Taipei prosecutors yesterday questioned former officials from the Ministry of Transportation and Communications (MOTC) and Ministry of Finance, as well as several bank officials, to determine whether there were any irregularities in the bank’s purchase of special shares in Taiwan High Speed Rail Corp (THSRC) in 2002 and 2005.
Taipei District Prosecutors’ Office spokesman Wang Wen-te (王文德) said former MOTC Bureau of High Speed Rail director Ho Nuan-hsuan (何煖軒), as well as former Bank of Taiwan presidents Chen Mu-tsai (陳木在) and Lee Sheng-yann (李勝彥), were questioned as witnesses.
Wang said that Gary Tseng (曾國烈), former director-general of the Ministry of Finance’s Bureau of Monetary Affairs, and Chang Ming-daw (張明道), a deputy -director-general of the bureau, were also summoned for questioning as witnesses, but failed to show up. Former subordinates were questioned instead, Wang said.
The Ministry of Finance in 2002 amended financial regulations giving the nation’s eight banks the legal means to buy THSRC special shares in 2002 and 2005. The purchases were meant to prop up the financially troubled THSRC.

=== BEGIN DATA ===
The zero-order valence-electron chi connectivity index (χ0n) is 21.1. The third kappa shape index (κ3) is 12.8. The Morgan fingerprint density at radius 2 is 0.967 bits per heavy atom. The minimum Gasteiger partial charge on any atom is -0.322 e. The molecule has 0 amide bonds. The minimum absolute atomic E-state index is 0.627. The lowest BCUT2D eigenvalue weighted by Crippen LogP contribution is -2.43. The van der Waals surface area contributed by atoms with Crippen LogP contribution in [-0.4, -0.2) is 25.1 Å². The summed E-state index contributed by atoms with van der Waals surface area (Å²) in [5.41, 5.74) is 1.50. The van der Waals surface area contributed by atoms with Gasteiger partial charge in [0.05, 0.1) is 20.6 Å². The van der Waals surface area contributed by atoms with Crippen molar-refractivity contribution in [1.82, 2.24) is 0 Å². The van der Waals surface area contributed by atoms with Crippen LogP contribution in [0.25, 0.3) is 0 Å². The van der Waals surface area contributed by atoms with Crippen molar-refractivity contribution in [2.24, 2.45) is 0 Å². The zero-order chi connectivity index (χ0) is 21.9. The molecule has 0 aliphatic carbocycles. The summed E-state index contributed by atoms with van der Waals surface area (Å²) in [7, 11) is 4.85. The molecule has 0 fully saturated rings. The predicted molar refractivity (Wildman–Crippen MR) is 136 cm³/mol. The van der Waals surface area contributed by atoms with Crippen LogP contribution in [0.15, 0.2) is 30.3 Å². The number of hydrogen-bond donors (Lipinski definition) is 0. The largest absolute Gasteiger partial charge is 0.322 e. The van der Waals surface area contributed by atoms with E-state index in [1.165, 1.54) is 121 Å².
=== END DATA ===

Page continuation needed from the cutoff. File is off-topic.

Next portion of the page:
Wang said prosecutors were trying to determine whether the amendment and the share purchases were legal, adding that they may have involved breach of trust.
Prosecutors and investigators in September last year raided the MOTC and THSRC to retrieve documents as part of a probe into whether THSRC had engaged in illegal deals.
Former THSRC chairwoman Nita Ing (殷琪) has previously been questioned by prosecutors over the matter.
Prosecutors said they also suspected that some individuals may have illegally profited from the rising price of property near stations along the high-speed railway line.
The government owns almost 40 percent of the company’s shares.
Construction of the high-speed rail system cost more than NT$400 billion (US$13.3 billion), of which more than NT$300 billion came in the form of syndicated loans.
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